Unremarking #2: Obfuscating the Stakes 

As the cultural revolution progressed, Bombeck’s commentary touches on the changing state of the nuclear family, shifts in traditional gender roles, and politically charged topics like equal rights and birth control. Bombeck advances clearly feminist claims through humor, which must be appreciated for its creativity and absurdity: for instance, she frames her pro-birth control argument within a conversation with a pigeon. However, the rhetorical effects of her approach at times obfuscate the stakes of women’s rights for those who have more to lose than middle-class white women. 

For instance, in I Lost Everything in the Post-Natal Depression (1974), Bombeck advocates for equal rights in a mock speech that is both exasperated at the notion of needing to legislate equality and relies on gender stereotypes that women must work through pain, while men are wimps. She writes:  

When women’s lib comes out for Equal Colds, I will join it. […] just once I would like to have my cold given the same respect as a man’s cold […] You’ve heard it sisters, now what are we going to do about it? I propose we initiate federal legislation to make women’s colds legal in all of the fifty states to be protected under a new law called: Bombeck’s Equal Cold Opportunity Bill. The bill would provide that women would receive more than fifteen minutes to get over a twenty-four hour virus. Under Equal Opportunity, her cold would be granted the right to stay in bed and would be exempt from car pools, kitchen duty, laundry, bowling, and visiting the sick. Any husband who degrades and taunts his wife’s cold with such remarks as “maybe it was the pot roast,” or “you’re just bored” or “if it hangs on till spring, you’d better see a doctor” or “get on your feet, you’re scaring the children” will be liable to a fine. (Bombeck “I Lost Everything,” 138)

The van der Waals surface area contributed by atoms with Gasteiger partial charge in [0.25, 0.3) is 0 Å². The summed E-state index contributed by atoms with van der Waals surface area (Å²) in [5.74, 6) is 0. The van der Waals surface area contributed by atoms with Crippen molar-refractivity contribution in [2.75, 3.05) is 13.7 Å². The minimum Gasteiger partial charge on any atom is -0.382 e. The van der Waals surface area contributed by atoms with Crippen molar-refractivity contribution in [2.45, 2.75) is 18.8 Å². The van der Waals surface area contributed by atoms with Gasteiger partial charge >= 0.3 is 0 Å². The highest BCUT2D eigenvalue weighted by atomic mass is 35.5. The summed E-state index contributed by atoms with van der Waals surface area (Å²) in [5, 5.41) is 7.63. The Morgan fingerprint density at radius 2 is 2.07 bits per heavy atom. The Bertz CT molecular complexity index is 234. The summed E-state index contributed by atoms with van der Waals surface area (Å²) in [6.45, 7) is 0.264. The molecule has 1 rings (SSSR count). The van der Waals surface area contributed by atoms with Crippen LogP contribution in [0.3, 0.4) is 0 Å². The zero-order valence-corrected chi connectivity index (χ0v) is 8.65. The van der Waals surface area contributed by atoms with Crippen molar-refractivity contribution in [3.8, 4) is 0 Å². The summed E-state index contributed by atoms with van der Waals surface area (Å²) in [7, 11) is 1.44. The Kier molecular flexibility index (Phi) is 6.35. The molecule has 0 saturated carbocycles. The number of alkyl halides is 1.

The reader is obviously meant to support the protagonist because she is sick and in need of sympathy; however, the mocking of the Equal Rights bill (the ERA having been passed by Congress in 1972 but ultimately stalled) meets Bombeck’s audience wherever they fall on the political spectrum. A conservative could cluck their tongue in scorn if they oppose the ERA or think Bombeck is a radical for backing the bill, and a liberal could shake their head at the unfairness of needing such a bill or the fact that it stalled. In playing to both sides, the joke unremarks on class and power, meaning that it can allow an interpretation by the reader that her life won’t change too much without the ERA – what is not said is that she would need to be a comfortable, middle-class woman for that to be the case. From a 2022 vantage point, we know that plenty of Americans still feel this way. The cold scenario is clever but a little unclear in its politics. 

Absurdity is a Bombeckian trait. Consider her argument in favor of the Pill in At Wit’s End (1965) in which she pretends to interview a pigeon, convinced that the birds are “blocking the break-through of the Pill to American women” because the nation’s efforts to control the birds’ over-population is distracting from the needs of women (128):